In 2022, the Ute Mountain Ute Tribe will focus on economic development, infrastructure improvements, planning for a new education campus, securing historic water rights and a new grocery store.
The first step for shoring up the tribe’s economy is hiring an economic development director, said Bernadette Cuthair, director of Planning and Development for the tribe.
Interviews for the position continue, but priorities this year will include development of a grocery store and trading post in Towaoc and reopening of the Ute Mountain Pottery venue in Cortez, which specializes in Native American artwork.
The tribe is in a “food desert” without convenient access to healthy choices, said Chairman Manuel Heart. The nearest grocery stores are 15 miles away in Cortez.
Developing “food sovereignty for our community is even more essential in this time of the pandemic, where travel is limited for health and safety reasons,” Heart said.
The plan is to build a grocery store on vacant land north of the Ute Mountain Casino off U.S. Highway 491, Cuthair said. It would be north of the powwow grounds.
For the first phase of the project, food stands and storage units would be set up to sell commodities of fruits and vegetables, meats and dried goods. Part of the food inventory could come from the Ute Farm and Ranch.
The second phase would involve construction of a permanent grocery store, expected to cost up to $12 million, Cuthair said. Fundraising through state and federal grants will be sought.
The tribe also announced it has purchased the old Woody’s Convenience Store property on U.S. Highway 491 north of the reservation boundary. The purchase price was not revealed. The store and gas pumps were closed down last year.
The previous owner purchased the property for $360,000 in April 2020, according to the Montezuma County Assessor’s Office.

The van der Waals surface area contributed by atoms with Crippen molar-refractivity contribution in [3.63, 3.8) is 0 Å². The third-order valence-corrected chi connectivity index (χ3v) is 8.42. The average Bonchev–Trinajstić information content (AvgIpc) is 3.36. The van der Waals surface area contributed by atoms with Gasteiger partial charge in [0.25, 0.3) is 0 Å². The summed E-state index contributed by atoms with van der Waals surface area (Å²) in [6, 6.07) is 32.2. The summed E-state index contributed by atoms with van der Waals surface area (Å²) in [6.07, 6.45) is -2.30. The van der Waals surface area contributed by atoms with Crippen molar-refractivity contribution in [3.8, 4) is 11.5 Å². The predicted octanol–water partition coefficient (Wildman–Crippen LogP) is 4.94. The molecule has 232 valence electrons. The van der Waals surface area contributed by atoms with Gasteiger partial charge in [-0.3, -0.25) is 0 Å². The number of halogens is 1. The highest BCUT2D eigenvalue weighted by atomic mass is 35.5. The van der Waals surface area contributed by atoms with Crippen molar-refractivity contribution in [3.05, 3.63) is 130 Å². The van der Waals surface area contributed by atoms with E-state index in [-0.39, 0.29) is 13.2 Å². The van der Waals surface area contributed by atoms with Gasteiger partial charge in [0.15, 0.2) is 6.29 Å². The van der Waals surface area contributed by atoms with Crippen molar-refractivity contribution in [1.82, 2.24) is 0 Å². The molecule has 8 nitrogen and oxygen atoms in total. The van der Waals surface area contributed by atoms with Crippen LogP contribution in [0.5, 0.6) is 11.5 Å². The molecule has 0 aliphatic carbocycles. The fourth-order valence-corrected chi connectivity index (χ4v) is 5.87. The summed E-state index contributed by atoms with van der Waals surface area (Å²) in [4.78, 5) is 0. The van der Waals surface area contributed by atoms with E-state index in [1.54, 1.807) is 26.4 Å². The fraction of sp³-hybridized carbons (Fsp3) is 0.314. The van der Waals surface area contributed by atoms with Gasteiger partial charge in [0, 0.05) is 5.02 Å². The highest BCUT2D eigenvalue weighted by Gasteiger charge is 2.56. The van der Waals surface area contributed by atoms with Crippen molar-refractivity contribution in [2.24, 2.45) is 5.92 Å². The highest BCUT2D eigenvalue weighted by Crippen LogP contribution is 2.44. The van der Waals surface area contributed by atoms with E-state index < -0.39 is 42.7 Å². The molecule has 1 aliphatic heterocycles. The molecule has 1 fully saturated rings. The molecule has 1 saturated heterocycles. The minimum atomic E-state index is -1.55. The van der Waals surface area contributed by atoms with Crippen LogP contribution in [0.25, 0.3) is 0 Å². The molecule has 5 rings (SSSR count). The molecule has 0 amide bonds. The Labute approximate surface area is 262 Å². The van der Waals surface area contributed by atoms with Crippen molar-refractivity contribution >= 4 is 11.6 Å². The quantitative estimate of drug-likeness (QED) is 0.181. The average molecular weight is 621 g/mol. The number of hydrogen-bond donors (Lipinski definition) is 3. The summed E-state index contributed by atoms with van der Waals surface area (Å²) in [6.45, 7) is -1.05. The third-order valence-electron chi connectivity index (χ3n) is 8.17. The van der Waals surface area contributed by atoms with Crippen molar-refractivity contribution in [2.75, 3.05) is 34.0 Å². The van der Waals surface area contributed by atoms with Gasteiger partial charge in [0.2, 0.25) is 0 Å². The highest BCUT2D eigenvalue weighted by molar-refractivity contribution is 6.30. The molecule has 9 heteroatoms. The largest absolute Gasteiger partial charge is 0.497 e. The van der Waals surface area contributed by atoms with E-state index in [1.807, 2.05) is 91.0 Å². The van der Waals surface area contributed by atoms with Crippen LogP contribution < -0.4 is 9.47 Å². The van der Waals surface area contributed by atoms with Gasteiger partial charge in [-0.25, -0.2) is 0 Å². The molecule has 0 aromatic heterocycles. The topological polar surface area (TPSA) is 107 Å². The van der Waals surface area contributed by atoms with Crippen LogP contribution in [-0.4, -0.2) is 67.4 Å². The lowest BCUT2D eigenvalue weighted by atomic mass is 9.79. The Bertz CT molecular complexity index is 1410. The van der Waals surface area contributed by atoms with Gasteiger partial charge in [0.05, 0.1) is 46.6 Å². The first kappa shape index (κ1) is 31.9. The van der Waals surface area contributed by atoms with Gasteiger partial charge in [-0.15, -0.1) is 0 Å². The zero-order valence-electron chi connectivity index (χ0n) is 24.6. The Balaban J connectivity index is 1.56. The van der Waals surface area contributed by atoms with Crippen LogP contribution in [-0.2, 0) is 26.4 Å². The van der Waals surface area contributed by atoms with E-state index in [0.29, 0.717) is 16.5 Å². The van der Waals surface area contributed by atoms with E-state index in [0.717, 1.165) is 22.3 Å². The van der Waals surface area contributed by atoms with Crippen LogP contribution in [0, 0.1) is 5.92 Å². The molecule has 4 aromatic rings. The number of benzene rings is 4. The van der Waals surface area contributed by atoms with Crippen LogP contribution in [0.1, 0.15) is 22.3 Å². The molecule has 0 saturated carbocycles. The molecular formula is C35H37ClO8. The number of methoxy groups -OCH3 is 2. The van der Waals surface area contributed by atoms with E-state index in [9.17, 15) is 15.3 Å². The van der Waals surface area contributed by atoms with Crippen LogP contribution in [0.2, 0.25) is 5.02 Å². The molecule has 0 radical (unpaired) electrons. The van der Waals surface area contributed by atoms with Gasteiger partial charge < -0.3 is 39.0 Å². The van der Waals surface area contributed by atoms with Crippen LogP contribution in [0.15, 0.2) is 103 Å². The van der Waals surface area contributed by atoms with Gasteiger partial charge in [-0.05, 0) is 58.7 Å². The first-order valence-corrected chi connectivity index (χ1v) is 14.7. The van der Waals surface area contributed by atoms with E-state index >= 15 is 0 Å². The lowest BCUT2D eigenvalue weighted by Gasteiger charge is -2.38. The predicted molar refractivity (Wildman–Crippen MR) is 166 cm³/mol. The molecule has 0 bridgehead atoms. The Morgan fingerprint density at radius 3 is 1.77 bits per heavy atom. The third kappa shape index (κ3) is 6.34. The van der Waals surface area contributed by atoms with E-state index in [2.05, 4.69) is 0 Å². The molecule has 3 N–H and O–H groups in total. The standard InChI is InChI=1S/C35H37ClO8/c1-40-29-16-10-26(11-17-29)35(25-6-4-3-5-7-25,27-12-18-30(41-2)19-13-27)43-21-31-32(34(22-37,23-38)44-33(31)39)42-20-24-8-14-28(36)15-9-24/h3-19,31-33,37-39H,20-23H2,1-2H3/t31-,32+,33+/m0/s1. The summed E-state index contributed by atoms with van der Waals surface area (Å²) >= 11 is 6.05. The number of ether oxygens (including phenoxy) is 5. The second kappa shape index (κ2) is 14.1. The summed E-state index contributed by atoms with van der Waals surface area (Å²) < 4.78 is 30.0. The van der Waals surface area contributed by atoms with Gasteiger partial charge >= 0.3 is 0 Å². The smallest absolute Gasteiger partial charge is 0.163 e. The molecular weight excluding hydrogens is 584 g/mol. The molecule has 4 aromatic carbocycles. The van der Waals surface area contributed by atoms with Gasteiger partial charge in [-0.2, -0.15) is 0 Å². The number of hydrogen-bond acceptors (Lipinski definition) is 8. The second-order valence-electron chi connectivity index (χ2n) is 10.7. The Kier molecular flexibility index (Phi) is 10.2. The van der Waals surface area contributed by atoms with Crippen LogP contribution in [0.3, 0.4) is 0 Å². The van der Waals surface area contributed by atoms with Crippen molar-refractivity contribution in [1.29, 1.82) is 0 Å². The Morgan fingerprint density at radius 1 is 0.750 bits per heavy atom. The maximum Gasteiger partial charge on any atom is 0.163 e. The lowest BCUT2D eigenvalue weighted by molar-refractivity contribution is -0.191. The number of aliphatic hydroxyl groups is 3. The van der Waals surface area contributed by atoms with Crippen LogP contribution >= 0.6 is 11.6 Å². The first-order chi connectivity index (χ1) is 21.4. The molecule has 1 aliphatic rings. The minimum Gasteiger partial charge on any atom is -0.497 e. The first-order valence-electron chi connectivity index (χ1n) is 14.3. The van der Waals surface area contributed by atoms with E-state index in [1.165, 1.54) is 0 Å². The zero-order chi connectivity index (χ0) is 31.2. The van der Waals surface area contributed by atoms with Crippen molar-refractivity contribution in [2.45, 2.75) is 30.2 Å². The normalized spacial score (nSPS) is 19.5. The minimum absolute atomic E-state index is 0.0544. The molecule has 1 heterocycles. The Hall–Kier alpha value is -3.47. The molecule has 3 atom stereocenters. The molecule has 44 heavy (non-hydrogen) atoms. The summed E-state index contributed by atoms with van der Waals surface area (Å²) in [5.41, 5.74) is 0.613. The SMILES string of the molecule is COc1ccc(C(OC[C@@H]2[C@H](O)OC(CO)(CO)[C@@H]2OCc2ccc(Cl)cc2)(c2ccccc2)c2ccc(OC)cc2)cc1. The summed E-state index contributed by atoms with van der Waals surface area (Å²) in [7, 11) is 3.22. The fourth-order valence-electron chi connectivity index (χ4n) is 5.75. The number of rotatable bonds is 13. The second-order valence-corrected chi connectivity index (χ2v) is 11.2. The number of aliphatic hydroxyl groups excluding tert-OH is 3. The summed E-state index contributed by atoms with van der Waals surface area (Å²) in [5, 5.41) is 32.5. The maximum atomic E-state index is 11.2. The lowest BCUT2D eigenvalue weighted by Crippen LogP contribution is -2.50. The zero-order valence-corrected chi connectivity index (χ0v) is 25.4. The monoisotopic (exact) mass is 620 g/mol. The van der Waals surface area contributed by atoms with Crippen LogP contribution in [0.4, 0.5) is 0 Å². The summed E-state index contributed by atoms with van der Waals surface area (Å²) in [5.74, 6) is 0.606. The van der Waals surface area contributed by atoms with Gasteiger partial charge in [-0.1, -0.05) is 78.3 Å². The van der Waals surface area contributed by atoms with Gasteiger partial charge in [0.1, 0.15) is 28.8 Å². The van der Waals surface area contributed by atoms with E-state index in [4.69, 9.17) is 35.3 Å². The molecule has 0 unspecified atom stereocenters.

Plans for the Woody’s property have not been determined, Cuthair said, and will be researched by the new economic development director and Tribal Council.
The Ute Mountain Ute Tribe includes land in Colorado, New Mexico and Utah. Efforts will continue to secure tribal water rights in the three states, including on the San Juan River.
On the education front, planning has begun on a new education quadrant south of the education center. New school facilities will stand on the current softball field, which will be moved to the west.
Beginning in the fall, second grade will be added to the new Kwiyagat Community Academy. The tribe hopes to eventually offer K-12 classes in Towaoc.
On the health care front, the new Indian Health Services clinic is nearing completion. The current clinic will undergo a remodel.
The new 5,000-square-foot clinic will house dental and medical services and provide clinic space for patient care. The new building will include three exam rooms, a treatment room and a laboratory. It also will offer four dental procedure rooms, a sterilization area and a small dental lab.
The tribe will seek funding from the American Rescue Plan Infrastructure bill to upgrade utilities in Towaoc and White Mesa, Heart said in the Jan. 3 announcements on the Weenuche Smoke Signals Facebook page.
The tribe also will consider whether to keep or reduce its herd of 28 buffalo on its ranch north of Mancos. The InterTribal Buffalo Council will be consulted for recommendations.
The Tribe plans to give out food Jan. 7 at 10 a.m. at the recreation center parking lot and the administration building in White Mesa, Utah. The food is provided by a grant from the Colorado Blueprint to End Hunger. The food distribution is for residents of Towaoc and White Mesa.